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Dipsacus japonicus - Miq.

Common Name Xu Duan
Family Dipsacaceae
USDA hardiness Coming soon
Known Hazards None known
Habitats Wild places and roadsides in China[147]. Sunny places at elevations of 300 - 1500 metres in central and southern Japan[275].
Range E. Asia - China, Japan.
Edibility Rating    (1 of 5)
Other Uses    (0 of 5)
Weed Potential No
Medicinal Rating    (2 of 5)
Care (info)
Moist Soil Semi-shade Full sun
Dipsacus japonicus Xu Duan


Dipsacus japonicus Xu Duan

 

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Summary


Physical Characteristics

 icon of manicon of flower
Dipsacus japonicus is a BIENNIAL/PERENNIAL growing to 0.8 m (2ft 6in). It is in flower from August to September. The species is hermaphrodite (has both male and female organs).
Suitable for: light (sandy), medium (loamy) and heavy (clay) soils. Suitable pH: mildly acid, neutral and basic (mildly alkaline) soils. It can grow in semi-shade (light woodland) or no shade. It prefers moist soil.

UK Hardiness Map US Hardiness Map

Synonyms

Plant Habitats

 Cultivated Beds;

Edible Uses

Edible Parts: Leaves
Edible Uses:

Young leaves - cooked. A famine food, used when all else fails[177].

References   More on Edible Uses

Medicinal Uses

Plants For A Future can not take any responsibility for any adverse effects from the use of plants. Always seek advice from a professional before using a plant medicinally.
Antirheumatic  Cancer  Emmenagogue  Galactofuge  Haemostatic  Hepatic  Kidney  Tonic


The roots contain alkaloids, tannins and sugars[283]. They are antirheumatic, cancer, emmenagogue, galactofuge, haemostatic, hepatic and tonic. It is used as a kidney tonic[61, 147, 176, 178]. A decoction of the root is used in the treatment of rheumatoid arthralgia, traumatic injuries, backache and weak knees, seminal emissions, polyuria and also to secure abortions[176, 218]. The seed is diuretic[218]. The plant is used in the treatment of rheumatism[218]. It also has a long history of folk use in the treatment of breast cancer[218].

References   More on Medicinal Uses

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Other Uses

None known

Special Uses

References   More on Other Uses

Cultivation details

We have very little information on this species and do not know if it will be hardy in Britain, though judging by its native range it should succeed outdoors in many parts of this country. The following notes are based on the general needs of the genus. Prefers a well-drained humus-rich soil in sun or semi-shade.

References   Carbon Farming Information and Carbon Sequestration Information

Temperature Converter

Type a value in the Celsius field to convert the value to Fahrenheit:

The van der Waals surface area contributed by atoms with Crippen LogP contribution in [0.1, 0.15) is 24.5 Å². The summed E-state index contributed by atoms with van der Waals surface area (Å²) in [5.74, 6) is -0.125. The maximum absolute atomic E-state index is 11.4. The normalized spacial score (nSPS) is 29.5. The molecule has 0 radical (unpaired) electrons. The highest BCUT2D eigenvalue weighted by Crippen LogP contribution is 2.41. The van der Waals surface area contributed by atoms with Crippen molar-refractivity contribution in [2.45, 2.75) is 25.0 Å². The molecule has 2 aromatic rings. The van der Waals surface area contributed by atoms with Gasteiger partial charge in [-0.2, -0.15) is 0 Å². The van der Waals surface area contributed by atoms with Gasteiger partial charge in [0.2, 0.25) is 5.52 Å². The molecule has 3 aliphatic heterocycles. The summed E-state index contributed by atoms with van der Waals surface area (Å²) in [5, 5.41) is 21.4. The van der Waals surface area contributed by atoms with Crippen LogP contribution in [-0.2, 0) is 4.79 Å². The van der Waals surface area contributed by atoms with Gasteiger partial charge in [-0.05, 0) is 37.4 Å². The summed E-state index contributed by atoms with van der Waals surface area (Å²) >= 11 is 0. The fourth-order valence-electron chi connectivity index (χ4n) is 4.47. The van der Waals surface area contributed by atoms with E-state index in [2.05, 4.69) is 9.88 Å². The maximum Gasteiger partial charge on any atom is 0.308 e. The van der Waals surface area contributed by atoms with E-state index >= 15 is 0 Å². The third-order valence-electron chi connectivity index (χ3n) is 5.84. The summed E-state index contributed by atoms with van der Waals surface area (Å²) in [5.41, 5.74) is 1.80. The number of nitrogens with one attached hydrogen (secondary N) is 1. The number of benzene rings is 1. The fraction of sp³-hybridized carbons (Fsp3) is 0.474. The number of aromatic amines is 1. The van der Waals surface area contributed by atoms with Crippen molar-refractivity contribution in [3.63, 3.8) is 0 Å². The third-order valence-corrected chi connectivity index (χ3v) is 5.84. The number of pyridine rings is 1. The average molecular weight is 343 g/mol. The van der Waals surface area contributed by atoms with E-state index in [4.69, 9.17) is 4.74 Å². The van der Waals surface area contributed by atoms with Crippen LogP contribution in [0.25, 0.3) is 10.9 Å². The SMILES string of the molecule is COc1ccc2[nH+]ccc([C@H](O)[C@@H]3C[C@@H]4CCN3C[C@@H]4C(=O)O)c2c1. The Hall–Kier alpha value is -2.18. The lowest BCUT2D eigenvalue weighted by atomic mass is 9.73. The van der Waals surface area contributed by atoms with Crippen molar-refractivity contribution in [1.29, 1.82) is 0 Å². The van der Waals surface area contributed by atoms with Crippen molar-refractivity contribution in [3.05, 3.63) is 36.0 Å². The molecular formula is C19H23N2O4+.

Fahrenheit:

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Plants For A Future have a number of books available in paperback and digital form. Book titles include Edible Plants, Edible Perennials, Edible Trees,Edible Shrubs, Woodland Gardening, and Temperate Food Forest Plants. Our new book is Food Forest Plants For Hotter Conditions (Tropical and Sub-Tropical).

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Plant Propagation

Seed - we have no details but suggest sowing it in a greenhouse in early spring. When they are large enough to handle, prick the seedlings out into individual pots and grow them on in the greenhouse for at least their first winter. Plant them out into their permanent positions in late spring or early summer, after the last expected frosts.

Other Names

If available other names are mentioned here

Weed Potential

Right plant wrong place. We are currently updating this section. Please note that a plant may be invasive in one area but may not in your area so it’s worth checking.

Conservation Status

IUCN Red List of Threatened Plants Status :

Related Plants
Latin NameCommon NameHabitHeightHardinessGrowthSoilShadeMoistureEdibleMedicinalOther
Dipsacus fullonumTeasel, Fuller's teaselBiennial/Perennial1.8 4-8  LMHNM022
Dipsacus mitis Perennial1.0 -  LMHSNM10 
Dipsacus sativusFuller's Teasel, Indian teaselBiennial/Perennial1.8 4-8  LMHNM022

Growth: S = slow M = medium F = fast. Soil: L = light (sandy) M = medium H = heavy (clay). pH: A = acid N = neutral B = basic (alkaline). Shade: F = full shade S = semi-shade N = no shade. Moisture: D = dry M = Moist We = wet Wa = water.

 

Expert comment

Author

Miq.

Botanical References

58275

Links / References

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